Air pollution on move
Science of quantifying exposure to air pollution is not prefect but cities are innovating ways to improve their air quality management via localized solutions.
Urban air pollution is largely mobile as it majorly comes from local traffic. It is well acknowledged that people on roads and sidewalks are inhaling toxic fumes multiple times higher than what the pollution monitoring stations record.
A recent study by the Senseable City Lab of MIT tracked an individual’s exposure to air pollution as we go about our daily routine. Focused on New York City (NYC) the study uses mobile-phone data to track people’s movement to provide deeper understanding of exposure to pollution in urban settings.
“The traditional way to look at pollution is to have a few measurement stations and use those to look at pollution levels. But that’s sensitive to where the [measuring] stations are. If you want to quantify exposure, you also need to know where people are,” says Carlo Ratti, director of MIT’s Senseable City Lab.
The MIT study paints a very different pollution map of NYC (see the cover image). For instance, Staten Island has poor air quality but its residents who travel to outside for work are exposed to lesser pollution compared to residents of some cleaner neighborhoods. If air pollution has to curbed from public health perspective then findings of the MIT study are suggesting a need for new approach to air quality monitoring and enforcement.
Multiple platforms like aqicn.org have improved public awareness about spatial-temporal nature of air pollution but I would like to highlight two innovations from two drastically different cities that are specially promising.
Delhi recently launched an app ‘Hawa Badlo’ (change the air in Hindi). “The App aims at an inclusive participation of citizens in reporting incidences of leaf and garbage burning, building and construction dust and unpaved road dust, and thereby makes them part of the city’s fight to curb toxic air pollution,” says the official press release. It essentially maps and connects the frontline workers (enforcement officers) to the citizen helping to decentralize response to a decentralized problem. Building in accountability in whole air quality management system of the city.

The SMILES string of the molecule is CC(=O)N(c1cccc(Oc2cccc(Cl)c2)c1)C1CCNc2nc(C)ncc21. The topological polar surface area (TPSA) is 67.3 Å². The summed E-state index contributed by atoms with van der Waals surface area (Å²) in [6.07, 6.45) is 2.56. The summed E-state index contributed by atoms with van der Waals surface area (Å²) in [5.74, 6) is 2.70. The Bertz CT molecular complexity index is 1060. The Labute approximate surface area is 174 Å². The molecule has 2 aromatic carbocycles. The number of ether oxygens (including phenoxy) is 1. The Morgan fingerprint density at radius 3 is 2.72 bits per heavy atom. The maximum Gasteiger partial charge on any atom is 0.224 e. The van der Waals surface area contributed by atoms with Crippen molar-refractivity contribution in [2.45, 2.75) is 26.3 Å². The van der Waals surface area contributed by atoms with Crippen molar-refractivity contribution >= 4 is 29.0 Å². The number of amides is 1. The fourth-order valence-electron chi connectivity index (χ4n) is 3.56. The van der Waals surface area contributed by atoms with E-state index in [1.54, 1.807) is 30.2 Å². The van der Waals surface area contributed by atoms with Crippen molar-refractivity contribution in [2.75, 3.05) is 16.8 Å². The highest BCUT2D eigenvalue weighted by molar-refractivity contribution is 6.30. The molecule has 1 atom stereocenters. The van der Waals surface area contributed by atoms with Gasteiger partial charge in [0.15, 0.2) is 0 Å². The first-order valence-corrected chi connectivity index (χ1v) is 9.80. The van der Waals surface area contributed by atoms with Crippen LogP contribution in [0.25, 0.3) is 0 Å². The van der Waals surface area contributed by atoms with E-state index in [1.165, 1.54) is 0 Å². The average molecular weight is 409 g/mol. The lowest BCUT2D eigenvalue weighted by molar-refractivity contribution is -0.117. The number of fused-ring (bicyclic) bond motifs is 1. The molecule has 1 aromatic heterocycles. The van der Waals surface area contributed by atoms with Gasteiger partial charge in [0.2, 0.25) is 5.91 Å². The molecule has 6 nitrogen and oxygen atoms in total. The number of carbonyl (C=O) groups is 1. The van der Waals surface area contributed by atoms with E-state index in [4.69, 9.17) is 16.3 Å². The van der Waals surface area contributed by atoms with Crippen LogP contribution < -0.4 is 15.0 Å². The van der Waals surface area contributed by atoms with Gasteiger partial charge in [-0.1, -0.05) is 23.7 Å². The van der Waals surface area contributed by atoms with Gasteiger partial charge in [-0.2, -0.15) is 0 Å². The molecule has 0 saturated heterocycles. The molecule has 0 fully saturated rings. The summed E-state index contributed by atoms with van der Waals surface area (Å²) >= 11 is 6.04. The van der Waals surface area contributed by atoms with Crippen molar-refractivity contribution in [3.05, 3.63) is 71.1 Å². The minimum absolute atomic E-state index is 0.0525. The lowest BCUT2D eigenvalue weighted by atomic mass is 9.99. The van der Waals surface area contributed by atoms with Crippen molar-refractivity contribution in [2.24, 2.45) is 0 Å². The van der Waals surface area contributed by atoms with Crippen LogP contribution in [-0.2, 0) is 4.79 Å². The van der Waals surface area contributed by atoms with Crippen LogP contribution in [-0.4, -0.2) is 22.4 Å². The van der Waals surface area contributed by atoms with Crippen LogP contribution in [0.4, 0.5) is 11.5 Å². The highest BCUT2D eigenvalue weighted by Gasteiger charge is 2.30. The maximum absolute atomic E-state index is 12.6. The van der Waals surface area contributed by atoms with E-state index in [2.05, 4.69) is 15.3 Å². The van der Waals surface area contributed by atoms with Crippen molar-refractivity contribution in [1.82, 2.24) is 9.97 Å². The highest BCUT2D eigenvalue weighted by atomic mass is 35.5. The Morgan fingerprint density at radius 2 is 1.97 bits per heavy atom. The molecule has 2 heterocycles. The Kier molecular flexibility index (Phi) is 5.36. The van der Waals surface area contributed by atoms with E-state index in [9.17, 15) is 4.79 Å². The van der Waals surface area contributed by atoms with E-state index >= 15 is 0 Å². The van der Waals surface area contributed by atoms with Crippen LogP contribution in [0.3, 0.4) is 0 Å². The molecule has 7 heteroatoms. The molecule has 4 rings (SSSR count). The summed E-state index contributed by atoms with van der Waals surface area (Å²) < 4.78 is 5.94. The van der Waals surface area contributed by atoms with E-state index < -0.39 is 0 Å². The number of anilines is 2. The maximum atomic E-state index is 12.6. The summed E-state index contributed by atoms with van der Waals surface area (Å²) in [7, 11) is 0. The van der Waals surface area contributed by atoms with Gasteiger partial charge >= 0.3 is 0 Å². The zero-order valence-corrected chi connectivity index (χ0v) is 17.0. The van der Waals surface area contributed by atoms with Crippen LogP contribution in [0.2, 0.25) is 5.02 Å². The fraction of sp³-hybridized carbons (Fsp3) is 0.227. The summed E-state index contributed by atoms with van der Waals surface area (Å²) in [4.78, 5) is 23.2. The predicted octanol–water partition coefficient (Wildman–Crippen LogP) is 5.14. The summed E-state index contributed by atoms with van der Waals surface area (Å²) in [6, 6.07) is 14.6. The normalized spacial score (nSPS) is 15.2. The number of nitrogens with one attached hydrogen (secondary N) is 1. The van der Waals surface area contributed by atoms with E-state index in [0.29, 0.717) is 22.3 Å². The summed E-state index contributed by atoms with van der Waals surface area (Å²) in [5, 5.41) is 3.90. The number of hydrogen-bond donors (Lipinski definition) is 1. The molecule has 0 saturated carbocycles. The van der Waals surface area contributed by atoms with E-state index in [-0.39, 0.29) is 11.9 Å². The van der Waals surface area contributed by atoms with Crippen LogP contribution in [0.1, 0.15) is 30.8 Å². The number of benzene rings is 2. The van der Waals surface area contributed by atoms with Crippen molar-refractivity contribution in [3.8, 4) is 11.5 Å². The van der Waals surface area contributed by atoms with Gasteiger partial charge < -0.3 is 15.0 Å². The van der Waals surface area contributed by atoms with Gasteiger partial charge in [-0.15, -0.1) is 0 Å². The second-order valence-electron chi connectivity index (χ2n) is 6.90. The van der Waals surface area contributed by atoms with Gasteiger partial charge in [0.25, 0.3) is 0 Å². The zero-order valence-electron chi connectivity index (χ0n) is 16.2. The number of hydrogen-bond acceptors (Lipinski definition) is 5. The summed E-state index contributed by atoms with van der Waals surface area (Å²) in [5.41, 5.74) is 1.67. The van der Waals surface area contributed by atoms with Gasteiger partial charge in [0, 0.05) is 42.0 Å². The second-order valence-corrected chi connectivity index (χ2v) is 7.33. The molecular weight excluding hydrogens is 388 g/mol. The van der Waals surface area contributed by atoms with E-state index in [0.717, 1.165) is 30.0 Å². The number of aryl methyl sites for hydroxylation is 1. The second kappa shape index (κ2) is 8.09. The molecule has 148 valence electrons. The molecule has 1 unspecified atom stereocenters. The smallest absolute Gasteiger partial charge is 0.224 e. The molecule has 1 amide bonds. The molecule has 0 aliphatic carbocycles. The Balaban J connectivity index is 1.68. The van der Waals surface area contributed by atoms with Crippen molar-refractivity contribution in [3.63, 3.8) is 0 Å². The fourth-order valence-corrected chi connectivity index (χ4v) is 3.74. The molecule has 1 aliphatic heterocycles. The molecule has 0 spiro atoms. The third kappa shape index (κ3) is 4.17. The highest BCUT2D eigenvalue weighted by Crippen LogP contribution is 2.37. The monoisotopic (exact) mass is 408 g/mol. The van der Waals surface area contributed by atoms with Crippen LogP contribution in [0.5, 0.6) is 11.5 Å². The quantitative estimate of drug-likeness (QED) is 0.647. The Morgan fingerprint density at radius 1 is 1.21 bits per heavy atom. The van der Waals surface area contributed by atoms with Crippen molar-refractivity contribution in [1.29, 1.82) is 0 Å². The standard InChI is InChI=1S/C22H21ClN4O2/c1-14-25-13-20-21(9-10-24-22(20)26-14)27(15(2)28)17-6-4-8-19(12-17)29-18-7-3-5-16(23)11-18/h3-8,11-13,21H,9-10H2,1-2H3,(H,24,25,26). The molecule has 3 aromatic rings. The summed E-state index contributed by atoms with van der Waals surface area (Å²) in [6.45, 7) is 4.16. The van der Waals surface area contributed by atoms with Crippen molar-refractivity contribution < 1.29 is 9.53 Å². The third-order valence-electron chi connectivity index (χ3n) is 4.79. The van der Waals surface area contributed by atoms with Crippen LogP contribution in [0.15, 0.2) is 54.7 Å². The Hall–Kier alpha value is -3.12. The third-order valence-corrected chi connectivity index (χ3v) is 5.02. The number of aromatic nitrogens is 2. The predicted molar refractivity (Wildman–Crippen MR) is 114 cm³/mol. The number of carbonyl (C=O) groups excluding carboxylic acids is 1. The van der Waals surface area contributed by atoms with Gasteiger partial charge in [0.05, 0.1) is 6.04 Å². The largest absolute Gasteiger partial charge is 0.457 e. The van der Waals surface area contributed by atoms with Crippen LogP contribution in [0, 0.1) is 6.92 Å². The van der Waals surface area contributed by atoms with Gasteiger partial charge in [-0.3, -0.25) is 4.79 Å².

Meanwhile in Amsterdam, treeWiFi.org is developing “the world’s first product that offers free internet in return for clean air.” This hybrid between air quality monitor and WiFi router disguised as a bird-house not only communicates the threat but also provides the immediate incentive to take action against pollution sources.
It is critical to inform people, especially with respiratory problems, if they are about to walk into a toxic plume. Both innovations discussed here do that and are striving to push action. Currently, they leave a lot to be desired but are a step towards addressing the findings of MIT study. I believe they are signals to a new era of air quality management, a highly wicked problem, that is driven by local action empowered by technology and data science.